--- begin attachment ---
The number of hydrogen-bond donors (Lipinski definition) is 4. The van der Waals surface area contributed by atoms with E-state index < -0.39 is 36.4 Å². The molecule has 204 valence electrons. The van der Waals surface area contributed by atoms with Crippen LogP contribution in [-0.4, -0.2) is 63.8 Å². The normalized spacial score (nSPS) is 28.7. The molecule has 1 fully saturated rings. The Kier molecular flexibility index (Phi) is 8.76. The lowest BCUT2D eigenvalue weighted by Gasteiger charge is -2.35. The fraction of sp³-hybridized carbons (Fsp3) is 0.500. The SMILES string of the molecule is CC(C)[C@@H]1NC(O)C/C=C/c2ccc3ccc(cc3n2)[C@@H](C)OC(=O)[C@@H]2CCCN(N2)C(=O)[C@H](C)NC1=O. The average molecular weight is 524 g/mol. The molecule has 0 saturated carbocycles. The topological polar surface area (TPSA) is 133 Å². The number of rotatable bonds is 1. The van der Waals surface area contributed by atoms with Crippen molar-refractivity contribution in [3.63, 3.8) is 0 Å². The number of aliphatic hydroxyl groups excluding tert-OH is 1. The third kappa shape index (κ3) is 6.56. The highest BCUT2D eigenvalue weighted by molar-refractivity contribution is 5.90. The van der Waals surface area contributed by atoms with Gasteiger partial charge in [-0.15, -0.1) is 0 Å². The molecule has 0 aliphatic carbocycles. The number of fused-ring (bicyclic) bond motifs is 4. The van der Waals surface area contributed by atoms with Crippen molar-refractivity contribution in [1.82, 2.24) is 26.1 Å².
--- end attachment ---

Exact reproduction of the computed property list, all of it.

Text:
The number of hydrogen-bond donors (Lipinski definition) is 4. The van der Waals surface area contributed by atoms with E-state index < -0.39 is 36.4 Å². The molecule has 204 valence electrons. The van der Waals surface area contributed by atoms with Crippen LogP contribution in [-0.4, -0.2) is 63.8 Å². The normalized spacial score (nSPS) is 28.7. The molecule has 1 fully saturated rings. The Kier molecular flexibility index (Phi) is 8.76. The lowest BCUT2D eigenvalue weighted by Gasteiger charge is -2.35. The fraction of sp³-hybridized carbons (Fsp3) is 0.500. The SMILES string of the molecule is CC(C)[C@@H]1NC(O)C/C=C/c2ccc3ccc(cc3n2)[C@@H](C)OC(=O)[C@@H]2CCCN(N2)C(=O)[C@H](C)NC1=O. The average molecular weight is 524 g/mol. The molecule has 0 saturated carbocycles. The topological polar surface area (TPSA) is 133 Å². The number of rotatable bonds is 1. The van der Waals surface area contributed by atoms with Crippen molar-refractivity contribution in [3.63, 3.8) is 0 Å². The number of aliphatic hydroxyl groups excluding tert-OH is 1. The third kappa shape index (κ3) is 6.56. The highest BCUT2D eigenvalue weighted by molar-refractivity contribution is 5.90. The van der Waals surface area contributed by atoms with Gasteiger partial charge in [-0.15, -0.1) is 0 Å². The molecule has 0 aliphatic carbocycles. The number of fused-ring (bicyclic) bond motifs is 4. The van der Waals surface area contributed by atoms with Crippen molar-refractivity contribution in [1.82, 2.24) is 26.1 Å².